Skip Navigation

Produced by the Office of Marketing and Communications

Subscribe Now

Study: Grieving Pet Owners Comforted by ‘Supernatural’ Interactions

From Phantom Footsteps to Doggy Dreams, Information Studies Professor Analyzes Ghostly Encounters

By Karen Shih ’09

person snuggles with ghost dog

A UMD survey of dog owners sheds light on different types of reported paranormal visits after the passing of a pet.

Illustration by iStock

Less than a week after her golden retriever Riley died, information studies Professor Jen Golbeck found him napping in her living room, “curled up like a croissant like he always was,” on his red and gray-fleece dog bed.

“It took me a second to be like, ‘That’s not right,’” she said. “And when I looked back, he wasn’t there anymore.”

Golbeck doesn’t believe in ghosts, to be clear. But the moment was real for her—real enough to bring tears to her eyes then, and even now, as she recounts the story—just as similar encounters are for pet lovers around the world.

In a new paper published in the journal Anthrozoös, the University of Maryland researcher analyzes supernatural visits reported by 544 dog owners on Twitter/X and Instagram, in response to a query she posted on her popular @GoldenRatio4 accounts that detail the adventures of her pack of golden retrievers.

About half were physical manifestations, such as hearing the click-click-click of nails across hardwood, feeling a little wet nose against their cheek or sensing a furry warm creature in the bed next to them. The other half were signs, like seeing butterfly or a rainbow (a callback to a popular poem about the loss of pets, “Over the Rainbow Bridge”) or meeting the dog in a dream.

“Universally, these were peaceful interactions and almost universally comforting,” she said, in contrast to research that shows paranormal experiences to be negative. “Psychologically, it was good for people.”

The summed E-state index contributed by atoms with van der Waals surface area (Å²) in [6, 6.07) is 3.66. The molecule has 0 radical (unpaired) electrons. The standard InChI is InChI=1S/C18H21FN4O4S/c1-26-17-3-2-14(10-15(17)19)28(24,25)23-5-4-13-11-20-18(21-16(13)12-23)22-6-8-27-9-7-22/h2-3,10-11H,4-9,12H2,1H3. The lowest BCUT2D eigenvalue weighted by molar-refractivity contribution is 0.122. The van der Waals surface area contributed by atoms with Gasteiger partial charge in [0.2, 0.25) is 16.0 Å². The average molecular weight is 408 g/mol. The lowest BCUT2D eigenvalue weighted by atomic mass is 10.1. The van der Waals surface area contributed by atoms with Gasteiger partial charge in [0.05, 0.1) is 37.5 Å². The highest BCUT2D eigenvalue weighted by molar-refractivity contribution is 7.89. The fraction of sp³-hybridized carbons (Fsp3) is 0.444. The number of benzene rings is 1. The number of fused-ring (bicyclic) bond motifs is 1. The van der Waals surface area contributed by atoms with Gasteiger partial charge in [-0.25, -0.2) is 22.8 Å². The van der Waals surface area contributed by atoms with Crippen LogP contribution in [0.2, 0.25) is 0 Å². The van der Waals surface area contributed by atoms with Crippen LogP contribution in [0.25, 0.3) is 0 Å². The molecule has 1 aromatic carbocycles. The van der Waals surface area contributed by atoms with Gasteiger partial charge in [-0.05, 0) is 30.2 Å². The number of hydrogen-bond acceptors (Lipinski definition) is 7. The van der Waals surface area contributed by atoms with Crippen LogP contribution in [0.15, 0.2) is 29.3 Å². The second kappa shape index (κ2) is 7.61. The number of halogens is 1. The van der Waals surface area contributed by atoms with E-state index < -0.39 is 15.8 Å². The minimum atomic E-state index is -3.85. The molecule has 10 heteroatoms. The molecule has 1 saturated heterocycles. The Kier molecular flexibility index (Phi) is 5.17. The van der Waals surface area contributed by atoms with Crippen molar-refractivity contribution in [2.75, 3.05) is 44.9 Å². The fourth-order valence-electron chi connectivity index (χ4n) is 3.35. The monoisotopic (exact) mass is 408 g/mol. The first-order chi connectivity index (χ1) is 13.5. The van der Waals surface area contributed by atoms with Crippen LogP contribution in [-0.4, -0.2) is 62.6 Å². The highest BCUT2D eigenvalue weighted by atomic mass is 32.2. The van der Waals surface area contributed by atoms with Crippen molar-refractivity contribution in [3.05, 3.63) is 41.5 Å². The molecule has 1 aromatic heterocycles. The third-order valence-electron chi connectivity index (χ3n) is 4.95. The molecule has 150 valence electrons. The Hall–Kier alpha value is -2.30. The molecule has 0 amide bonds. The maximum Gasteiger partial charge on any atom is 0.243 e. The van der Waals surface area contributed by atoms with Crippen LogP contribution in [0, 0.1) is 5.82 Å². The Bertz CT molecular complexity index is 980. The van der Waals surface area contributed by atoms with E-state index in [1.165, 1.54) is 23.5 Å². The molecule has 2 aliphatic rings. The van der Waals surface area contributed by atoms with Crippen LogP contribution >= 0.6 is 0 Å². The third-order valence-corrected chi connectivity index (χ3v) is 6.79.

[‘Golden’ Era for Internet’s Dog Mom: Information Studies Professor’s New Book Explores Special Bond Between People and Pups]

Golbeck’s interest in the topic is both personal and professional. Since she and her husband, Ingo Burghardt, started rescuing sick or older goldens in 2017, she’s lost nearly a dozen dogs. And as a computer scientist seeking to understand online radicalization, she’s delved into psychology, wrapping up a master’s degree on the topic this semester from Harvard University.

Research shows that “people who see ghosts of human deceased loved ones often refer to them as hallucinations,” she said. “Scientifically, that’s true. But at the same time, it feels so dismissive of the psychology of that experience.”

In the case of Riley, Golbeck believes her guilt over his passing brought him back, however fleetingly, into her life. He was 7 years old when she and Burghardt rescued him. But it turned out he was suffering from kidney failure due to Lyme disease, and they had to put him down after he slowly declined, just nine months later.

“Losing a dog is always hard, but when you feel like you failed them in your responsibility to give them a gentle exit—we probably waited two or three days too long to euthanize him—it’s just a crushing loss,” she said.

Society gives pet owners few public outlets for grief, she said. While people get bereavement days for the death of a family member, discounted flights to travel to their funeral, or sympathy if they burst into tears weeks or months after, the same understanding doesn’t extend to those who lose an animal. But research shows people form attachment bonds with their dogs, similar to those between mothers and children, Golbeck said.

“Don’t just say, ‘You can get another one!’ You would never say that to someone who lost a friend,” she said. “Giving people that space is really important.”



Schools & Departments:

College of Information Studies

Maryland Today is produced by the Office of Marketing and Communications for the University of Maryland community on weekdays during the academic year, except for university holidays.